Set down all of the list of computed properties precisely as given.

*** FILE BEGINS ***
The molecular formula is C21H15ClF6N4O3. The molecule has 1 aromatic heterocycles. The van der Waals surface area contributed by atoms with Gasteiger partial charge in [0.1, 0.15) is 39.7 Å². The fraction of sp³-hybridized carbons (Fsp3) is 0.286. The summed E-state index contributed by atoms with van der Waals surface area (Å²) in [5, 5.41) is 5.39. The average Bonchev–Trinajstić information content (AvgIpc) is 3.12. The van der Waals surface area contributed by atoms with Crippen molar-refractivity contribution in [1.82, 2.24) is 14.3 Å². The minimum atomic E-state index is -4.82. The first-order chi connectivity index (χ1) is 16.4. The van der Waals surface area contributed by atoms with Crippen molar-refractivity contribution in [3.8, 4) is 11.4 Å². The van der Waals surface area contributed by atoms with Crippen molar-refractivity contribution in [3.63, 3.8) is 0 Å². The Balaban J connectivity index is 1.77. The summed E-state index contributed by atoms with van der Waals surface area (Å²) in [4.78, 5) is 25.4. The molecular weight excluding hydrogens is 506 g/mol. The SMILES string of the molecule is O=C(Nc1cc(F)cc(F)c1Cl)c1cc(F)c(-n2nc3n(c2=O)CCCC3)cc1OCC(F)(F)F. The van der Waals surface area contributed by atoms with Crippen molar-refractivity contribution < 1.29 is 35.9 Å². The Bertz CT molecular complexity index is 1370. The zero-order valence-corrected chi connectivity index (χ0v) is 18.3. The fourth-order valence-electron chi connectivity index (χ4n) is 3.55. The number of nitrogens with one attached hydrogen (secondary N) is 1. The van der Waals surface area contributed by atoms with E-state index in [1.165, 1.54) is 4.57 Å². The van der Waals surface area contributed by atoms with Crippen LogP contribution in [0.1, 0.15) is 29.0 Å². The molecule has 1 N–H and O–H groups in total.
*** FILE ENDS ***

The molecular formula is C21H15ClF6N4O3. The molecule has 1 aromatic heterocycles. The van der Waals surface area contributed by atoms with Gasteiger partial charge in [0.1, 0.15) is 39.7 Å². The fraction of sp³-hybridized carbons (Fsp3) is 0.286. The summed E-state index contributed by atoms with van der Waals surface area (Å²) in [5, 5.41) is 5.39. The average Bonchev–Trinajstić information content (AvgIpc) is 3.12. The van der Waals surface area contributed by atoms with Crippen molar-refractivity contribution in [1.82, 2.24) is 14.3 Å². The minimum atomic E-state index is -4.82. The first-order chi connectivity index (χ1) is 16.4. The van der Waals surface area contributed by atoms with Crippen molar-refractivity contribution in [3.8, 4) is 11.4 Å². The van der Waals surface area contributed by atoms with Crippen molar-refractivity contribution in [3.63, 3.8) is 0 Å². The Balaban J connectivity index is 1.77. The summed E-state index contributed by atoms with van der Waals surface area (Å²) in [4.78, 5) is 25.4. The molecular weight excluding hydrogens is 506 g/mol. The SMILES string of the molecule is O=C(Nc1cc(F)cc(F)c1Cl)c1cc(F)c(-n2nc3n(c2=O)CCCC3)cc1OCC(F)(F)F. The van der Waals surface area contributed by atoms with Crippen molar-refractivity contribution < 1.29 is 35.9 Å². The Bertz CT molecular complexity index is 1370. The zero-order valence-corrected chi connectivity index (χ0v) is 18.3. The fourth-order valence-electron chi connectivity index (χ4n) is 3.55. The number of nitrogens with one attached hydrogen (secondary N) is 1. The van der Waals surface area contributed by atoms with E-state index in [1.165, 1.54) is 4.57 Å². The van der Waals surface area contributed by atoms with Crippen LogP contribution in [0.1, 0.15) is 29.0 Å². The molecule has 1 N–H and O–H groups in total.